Political analysts say the upcoming by-election in Punggol East Single Member Constituency (SMC) will favour the ruling People's Action Party (PAP), especially if it ends up being a multi-party contest.
Political analyst and political science professor Bridget Welsh said, "the more the opposition is divided, the greater the chances the PAP retains the seat."
"This by-election favours the PAP as the incumbent and given the multi-corner contest. But the issues continue to favour the opposition as a whole," she added.
A writ of election was issued by the President on Wednesday, calling for Nomination Day to be held next Wednesday, 16 Jan. If more than one candidate contests the seat, Polling Day will be held 10 days later on 26 Jan.
On what is expected of the fielded candidates, Welsh said party representatives will be heavily scrutinized and it is likely that personal attacks will continue to feature throughout the campaign period.
"What is important, however, is the broader issues. For the last three elections, the PAP has been on the defensive," she said.
For the PAP, the key will be whether they can dominate the campaign, tapping into the Singapore Conversation, or continue to face criticism from a variety of issues raised by the opposition, Welsh said.
For the opposition parties, the key will be how they message the campaign and whether they will focus on the PAP or at one another, she added.
Political observer and veteran journalist P N Balji said that strategy-wise, the opposition will highlight national issues like the ongoing Town Council computer systems controversy.
In contrast, the PAP would localise the election, focusing on their track record and local issues such as the kind of services they can bring to Punggol East residents.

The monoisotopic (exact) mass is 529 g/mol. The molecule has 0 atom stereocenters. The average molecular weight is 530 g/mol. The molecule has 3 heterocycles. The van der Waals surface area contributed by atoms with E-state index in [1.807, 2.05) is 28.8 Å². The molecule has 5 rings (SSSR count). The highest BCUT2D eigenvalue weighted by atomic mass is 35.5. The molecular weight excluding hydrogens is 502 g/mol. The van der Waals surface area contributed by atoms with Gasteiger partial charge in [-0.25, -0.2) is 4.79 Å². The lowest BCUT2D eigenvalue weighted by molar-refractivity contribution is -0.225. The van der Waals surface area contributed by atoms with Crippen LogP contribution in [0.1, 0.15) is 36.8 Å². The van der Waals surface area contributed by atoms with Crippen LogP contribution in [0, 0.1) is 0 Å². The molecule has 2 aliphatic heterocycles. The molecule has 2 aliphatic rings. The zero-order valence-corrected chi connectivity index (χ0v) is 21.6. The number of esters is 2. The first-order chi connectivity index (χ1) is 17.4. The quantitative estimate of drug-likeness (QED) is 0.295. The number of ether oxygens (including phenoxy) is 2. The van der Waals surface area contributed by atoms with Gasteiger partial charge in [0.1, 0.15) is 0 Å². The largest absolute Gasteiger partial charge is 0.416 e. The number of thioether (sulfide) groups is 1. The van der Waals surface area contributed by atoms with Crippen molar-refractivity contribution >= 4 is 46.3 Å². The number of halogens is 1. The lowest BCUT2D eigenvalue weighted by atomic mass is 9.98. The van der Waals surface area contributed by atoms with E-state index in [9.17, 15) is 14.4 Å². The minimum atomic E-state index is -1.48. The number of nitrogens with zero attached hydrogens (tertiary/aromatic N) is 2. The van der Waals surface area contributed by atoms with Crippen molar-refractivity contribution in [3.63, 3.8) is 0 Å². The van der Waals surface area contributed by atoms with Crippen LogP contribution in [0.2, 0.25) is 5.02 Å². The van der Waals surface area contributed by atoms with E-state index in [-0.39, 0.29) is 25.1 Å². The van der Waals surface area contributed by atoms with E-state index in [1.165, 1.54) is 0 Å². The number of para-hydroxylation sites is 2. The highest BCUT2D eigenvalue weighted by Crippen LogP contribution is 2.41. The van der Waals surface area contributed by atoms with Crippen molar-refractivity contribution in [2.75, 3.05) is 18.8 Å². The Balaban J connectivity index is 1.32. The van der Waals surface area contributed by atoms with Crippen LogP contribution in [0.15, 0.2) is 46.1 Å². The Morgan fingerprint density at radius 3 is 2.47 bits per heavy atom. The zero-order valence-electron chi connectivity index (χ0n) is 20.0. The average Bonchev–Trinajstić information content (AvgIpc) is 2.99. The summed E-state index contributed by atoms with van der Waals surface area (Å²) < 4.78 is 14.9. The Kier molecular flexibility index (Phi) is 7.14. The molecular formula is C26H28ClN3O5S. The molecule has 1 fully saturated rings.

Former Nominated Member of Parliament (NMP) Siew Kum Hong said that if the by-election is at least a three-corner fight, that will favour the PAP.
"PAP scored around 55 per cent in last year's General Election; if there is a significant swing against the PAP and their vote share drops below 50 per cent, a multi-corner fight will make it easier for the PAP to win," he said.
On calling the by-election on such short notice, Siew also agreed that the timing favours the PAP.
"It seems that PM Lee decided to do it the other way [round], to get this by-election out of the way before we get into those very serious discussions," said Siew, referring to the upcoming population white paper later this month and Singapore Budget in February.
"The timing also favours the PAP, because the opposition has not yet had enough time, ramp-up and work the ground," Siew said.
Political commentator and co-founder of OnlinelOffline, a socio-political discussion platform, Ravi Philemon said “the PM probably called for an early election because he did not want immigration to be an election issue” given that the white paper on population could prove to be a hot-button issue.
As there are a number of new families with young children residing in Punggol East, candidates who reflect the sentiments of the voters' profile would do well in this by-election, he said.
“But whether we want it or not, multi-cornered electoral battles will become a reality in the foreseeable future,” Ravi said.
“If it's a straight fight opposition sympathisers want, then we're only going to get that when we have something like Malaysia's Pakatan Rakyat here. And the likelihood of that happening in Singapore, appears to be very slim,” he added.
President issues Writ of Election for Punggol East, Nomination Day 16th of Jan